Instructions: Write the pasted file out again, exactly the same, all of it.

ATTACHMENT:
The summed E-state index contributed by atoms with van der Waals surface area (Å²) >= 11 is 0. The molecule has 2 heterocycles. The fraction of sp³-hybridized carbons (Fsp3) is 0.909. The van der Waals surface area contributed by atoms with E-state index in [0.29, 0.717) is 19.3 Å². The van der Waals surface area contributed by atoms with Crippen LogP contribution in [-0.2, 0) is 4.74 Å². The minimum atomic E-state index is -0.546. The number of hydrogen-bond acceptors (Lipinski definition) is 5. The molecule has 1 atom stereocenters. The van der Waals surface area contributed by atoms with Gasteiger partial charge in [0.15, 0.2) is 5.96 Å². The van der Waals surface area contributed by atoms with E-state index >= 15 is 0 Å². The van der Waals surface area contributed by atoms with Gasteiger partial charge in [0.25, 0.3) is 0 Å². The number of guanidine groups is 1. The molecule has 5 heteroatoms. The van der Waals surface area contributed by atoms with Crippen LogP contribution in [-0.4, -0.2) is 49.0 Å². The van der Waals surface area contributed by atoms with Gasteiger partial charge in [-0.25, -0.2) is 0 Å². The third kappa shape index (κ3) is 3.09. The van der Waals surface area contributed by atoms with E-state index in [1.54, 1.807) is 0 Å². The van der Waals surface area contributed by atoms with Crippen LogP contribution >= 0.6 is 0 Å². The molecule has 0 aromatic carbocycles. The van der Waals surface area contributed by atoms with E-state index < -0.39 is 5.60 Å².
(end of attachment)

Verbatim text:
The summed E-state index contributed by atoms with van der Waals surface area (Å²) >= 11 is 0. The molecule has 2 heterocycles. The fraction of sp³-hybridized carbons (Fsp3) is 0.909. The van der Waals surface area contributed by atoms with E-state index in [0.29, 0.717) is 19.3 Å². The van der Waals surface area contributed by atoms with Crippen LogP contribution in [-0.2, 0) is 4.74 Å². The minimum atomic E-state index is -0.546. The number of hydrogen-bond acceptors (Lipinski definition) is 5. The molecule has 1 atom stereocenters. The van der Waals surface area contributed by atoms with Gasteiger partial charge in [0.15, 0.2) is 5.96 Å². The van der Waals surface area contributed by atoms with E-state index >= 15 is 0 Å². The van der Waals surface area contributed by atoms with Gasteiger partial charge in [0.25, 0.3) is 0 Å². The number of guanidine groups is 1. The molecule has 5 heteroatoms. The van der Waals surface area contributed by atoms with Crippen LogP contribution in [-0.4, -0.2) is 49.0 Å². The van der Waals surface area contributed by atoms with Gasteiger partial charge in [-0.25, -0.2) is 0 Å². The third kappa shape index (κ3) is 3.09. The van der Waals surface area contributed by atoms with E-state index in [1.54, 1.807) is 0 Å². The van der Waals surface area contributed by atoms with Crippen LogP contribution >= 0.6 is 0 Å². The molecule has 0 aromatic carbocycles. The van der Waals surface area contributed by atoms with E-state index < -0.39 is 5.60 Å².